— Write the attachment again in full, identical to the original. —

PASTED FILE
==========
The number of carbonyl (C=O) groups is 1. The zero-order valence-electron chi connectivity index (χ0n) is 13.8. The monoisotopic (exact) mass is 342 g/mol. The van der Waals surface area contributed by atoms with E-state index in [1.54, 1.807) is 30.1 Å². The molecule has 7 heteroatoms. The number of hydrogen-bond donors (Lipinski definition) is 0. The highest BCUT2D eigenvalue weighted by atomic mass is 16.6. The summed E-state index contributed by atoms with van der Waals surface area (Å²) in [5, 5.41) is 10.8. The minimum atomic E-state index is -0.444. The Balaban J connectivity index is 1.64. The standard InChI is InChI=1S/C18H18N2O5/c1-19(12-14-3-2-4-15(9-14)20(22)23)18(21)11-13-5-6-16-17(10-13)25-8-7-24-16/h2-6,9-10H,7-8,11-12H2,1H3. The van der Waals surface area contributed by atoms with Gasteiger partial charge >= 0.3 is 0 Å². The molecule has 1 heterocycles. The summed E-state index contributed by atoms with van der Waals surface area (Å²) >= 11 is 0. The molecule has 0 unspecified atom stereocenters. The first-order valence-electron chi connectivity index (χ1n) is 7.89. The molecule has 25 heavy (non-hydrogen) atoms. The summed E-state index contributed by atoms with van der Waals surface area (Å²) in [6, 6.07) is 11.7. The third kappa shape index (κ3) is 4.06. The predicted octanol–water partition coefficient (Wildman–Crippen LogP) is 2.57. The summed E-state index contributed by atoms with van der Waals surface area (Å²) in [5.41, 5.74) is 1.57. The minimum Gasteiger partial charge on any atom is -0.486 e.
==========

The number of carbonyl (C=O) groups is 1. The zero-order valence-electron chi connectivity index (χ0n) is 13.8. The monoisotopic (exact) mass is 342 g/mol. The van der Waals surface area contributed by atoms with E-state index in [1.54, 1.807) is 30.1 Å². The molecule has 7 heteroatoms. The number of hydrogen-bond donors (Lipinski definition) is 0. The highest BCUT2D eigenvalue weighted by atomic mass is 16.6. The summed E-state index contributed by atoms with van der Waals surface area (Å²) in [5, 5.41) is 10.8. The minimum atomic E-state index is -0.444. The Balaban J connectivity index is 1.64. The standard InChI is InChI=1S/C18H18N2O5/c1-19(12-14-3-2-4-15(9-14)20(22)23)18(21)11-13-5-6-16-17(10-13)25-8-7-24-16/h2-6,9-10H,7-8,11-12H2,1H3. The van der Waals surface area contributed by atoms with Gasteiger partial charge >= 0.3 is 0 Å². The molecule has 1 heterocycles. The summed E-state index contributed by atoms with van der Waals surface area (Å²) >= 11 is 0. The molecule has 0 unspecified atom stereocenters. The first-order valence-electron chi connectivity index (χ1n) is 7.89. The molecule has 25 heavy (non-hydrogen) atoms. The summed E-state index contributed by atoms with van der Waals surface area (Å²) in [6, 6.07) is 11.7. The third kappa shape index (κ3) is 4.06. The predicted octanol–water partition coefficient (Wildman–Crippen LogP) is 2.57. The summed E-state index contributed by atoms with van der Waals surface area (Å²) in [5.41, 5.74) is 1.57. The minimum Gasteiger partial charge on any atom is -0.486 e.